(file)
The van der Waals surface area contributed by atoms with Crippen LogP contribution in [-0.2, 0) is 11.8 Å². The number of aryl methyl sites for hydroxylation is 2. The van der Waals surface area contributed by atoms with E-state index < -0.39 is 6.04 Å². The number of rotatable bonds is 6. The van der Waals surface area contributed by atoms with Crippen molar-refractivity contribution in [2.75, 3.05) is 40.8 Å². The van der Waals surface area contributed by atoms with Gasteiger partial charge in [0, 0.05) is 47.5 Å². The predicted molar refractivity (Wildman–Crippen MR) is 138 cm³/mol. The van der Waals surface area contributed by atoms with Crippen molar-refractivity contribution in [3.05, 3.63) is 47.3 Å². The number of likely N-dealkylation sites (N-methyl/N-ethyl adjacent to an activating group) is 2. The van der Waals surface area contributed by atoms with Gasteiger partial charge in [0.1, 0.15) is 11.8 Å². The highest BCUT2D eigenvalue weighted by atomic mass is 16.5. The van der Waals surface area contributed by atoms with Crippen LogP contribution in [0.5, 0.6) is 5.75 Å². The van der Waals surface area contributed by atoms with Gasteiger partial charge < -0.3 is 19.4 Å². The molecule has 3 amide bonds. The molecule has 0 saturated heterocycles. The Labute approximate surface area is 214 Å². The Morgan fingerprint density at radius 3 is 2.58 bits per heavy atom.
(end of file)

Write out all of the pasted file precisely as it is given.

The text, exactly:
The van der Waals surface area contributed by atoms with Crippen LogP contribution in [-0.2, 0) is 11.8 Å². The number of aryl methyl sites for hydroxylation is 2. The van der Waals surface area contributed by atoms with E-state index < -0.39 is 6.04 Å². The number of rotatable bonds is 6. The van der Waals surface area contributed by atoms with Crippen molar-refractivity contribution in [2.75, 3.05) is 40.8 Å². The van der Waals surface area contributed by atoms with Gasteiger partial charge in [0, 0.05) is 47.5 Å². The predicted molar refractivity (Wildman–Crippen MR) is 138 cm³/mol. The van der Waals surface area contributed by atoms with Crippen molar-refractivity contribution in [3.05, 3.63) is 47.3 Å². The number of likely N-dealkylation sites (N-methyl/N-ethyl adjacent to an activating group) is 2. The van der Waals surface area contributed by atoms with Gasteiger partial charge in [0.1, 0.15) is 11.8 Å². The highest BCUT2D eigenvalue weighted by atomic mass is 16.5. The van der Waals surface area contributed by atoms with Crippen LogP contribution in [0.5, 0.6) is 5.75 Å². The van der Waals surface area contributed by atoms with Gasteiger partial charge < -0.3 is 19.4 Å². The molecule has 3 amide bonds. The molecule has 0 saturated heterocycles. The Labute approximate surface area is 214 Å². The Morgan fingerprint density at radius 3 is 2.58 bits per heavy atom.